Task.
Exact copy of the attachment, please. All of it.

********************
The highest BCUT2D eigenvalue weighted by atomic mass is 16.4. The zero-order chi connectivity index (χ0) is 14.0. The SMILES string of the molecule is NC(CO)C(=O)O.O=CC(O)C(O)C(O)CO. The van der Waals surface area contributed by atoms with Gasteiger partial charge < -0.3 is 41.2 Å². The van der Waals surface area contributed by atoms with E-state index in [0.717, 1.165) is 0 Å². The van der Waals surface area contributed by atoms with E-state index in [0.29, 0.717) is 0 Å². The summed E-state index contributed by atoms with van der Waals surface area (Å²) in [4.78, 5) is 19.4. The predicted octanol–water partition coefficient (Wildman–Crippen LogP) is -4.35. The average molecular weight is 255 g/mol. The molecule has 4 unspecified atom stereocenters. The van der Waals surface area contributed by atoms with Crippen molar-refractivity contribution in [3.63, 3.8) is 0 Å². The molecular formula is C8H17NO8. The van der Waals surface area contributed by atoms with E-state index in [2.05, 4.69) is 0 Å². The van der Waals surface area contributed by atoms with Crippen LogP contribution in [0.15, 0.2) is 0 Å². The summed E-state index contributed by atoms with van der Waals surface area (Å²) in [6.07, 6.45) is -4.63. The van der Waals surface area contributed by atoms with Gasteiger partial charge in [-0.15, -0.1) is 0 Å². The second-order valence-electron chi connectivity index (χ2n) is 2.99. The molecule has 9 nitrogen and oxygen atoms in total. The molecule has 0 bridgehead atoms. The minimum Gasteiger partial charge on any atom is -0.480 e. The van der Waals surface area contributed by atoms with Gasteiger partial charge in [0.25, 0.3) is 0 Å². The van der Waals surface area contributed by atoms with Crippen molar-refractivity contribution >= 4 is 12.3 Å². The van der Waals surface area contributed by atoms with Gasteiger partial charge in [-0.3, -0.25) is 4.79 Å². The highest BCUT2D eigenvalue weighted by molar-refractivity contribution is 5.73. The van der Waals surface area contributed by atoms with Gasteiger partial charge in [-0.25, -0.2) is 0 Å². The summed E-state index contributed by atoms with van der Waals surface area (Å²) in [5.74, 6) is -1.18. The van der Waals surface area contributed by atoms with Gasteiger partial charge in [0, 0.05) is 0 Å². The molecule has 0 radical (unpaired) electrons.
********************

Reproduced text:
The highest BCUT2D eigenvalue weighted by atomic mass is 16.4. The zero-order chi connectivity index (χ0) is 14.0. The SMILES string of the molecule is NC(CO)C(=O)O.O=CC(O)C(O)C(O)CO. The van der Waals surface area contributed by atoms with Gasteiger partial charge < -0.3 is 41.2 Å². The van der Waals surface area contributed by atoms with E-state index in [0.717, 1.165) is 0 Å². The van der Waals surface area contributed by atoms with E-state index in [0.29, 0.717) is 0 Å². The summed E-state index contributed by atoms with van der Waals surface area (Å²) in [4.78, 5) is 19.4. The predicted octanol–water partition coefficient (Wildman–Crippen LogP) is -4.35. The average molecular weight is 255 g/mol. The molecule has 4 unspecified atom stereocenters. The van der Waals surface area contributed by atoms with Crippen molar-refractivity contribution in [3.63, 3.8) is 0 Å². The molecular formula is C8H17NO8. The van der Waals surface area contributed by atoms with E-state index in [2.05, 4.69) is 0 Å². The van der Waals surface area contributed by atoms with Crippen LogP contribution in [0.15, 0.2) is 0 Å². The summed E-state index contributed by atoms with van der Waals surface area (Å²) in [6.07, 6.45) is -4.63. The van der Waals surface area contributed by atoms with Gasteiger partial charge in [-0.15, -0.1) is 0 Å². The second-order valence-electron chi connectivity index (χ2n) is 2.99. The molecule has 9 nitrogen and oxygen atoms in total. The molecule has 0 bridgehead atoms. The minimum Gasteiger partial charge on any atom is -0.480 e. The van der Waals surface area contributed by atoms with Gasteiger partial charge in [0.25, 0.3) is 0 Å². The van der Waals surface area contributed by atoms with Crippen molar-refractivity contribution >= 4 is 12.3 Å². The van der Waals surface area contributed by atoms with Gasteiger partial charge in [-0.3, -0.25) is 4.79 Å². The highest BCUT2D eigenvalue weighted by molar-refractivity contribution is 5.73. The van der Waals surface area contributed by atoms with Gasteiger partial charge in [-0.25, -0.2) is 0 Å². The summed E-state index contributed by atoms with van der Waals surface area (Å²) in [5.74, 6) is -1.18. The van der Waals surface area contributed by atoms with Gasteiger partial charge in [0, 0.05) is 0 Å². The molecule has 0 radical (unpaired) electrons.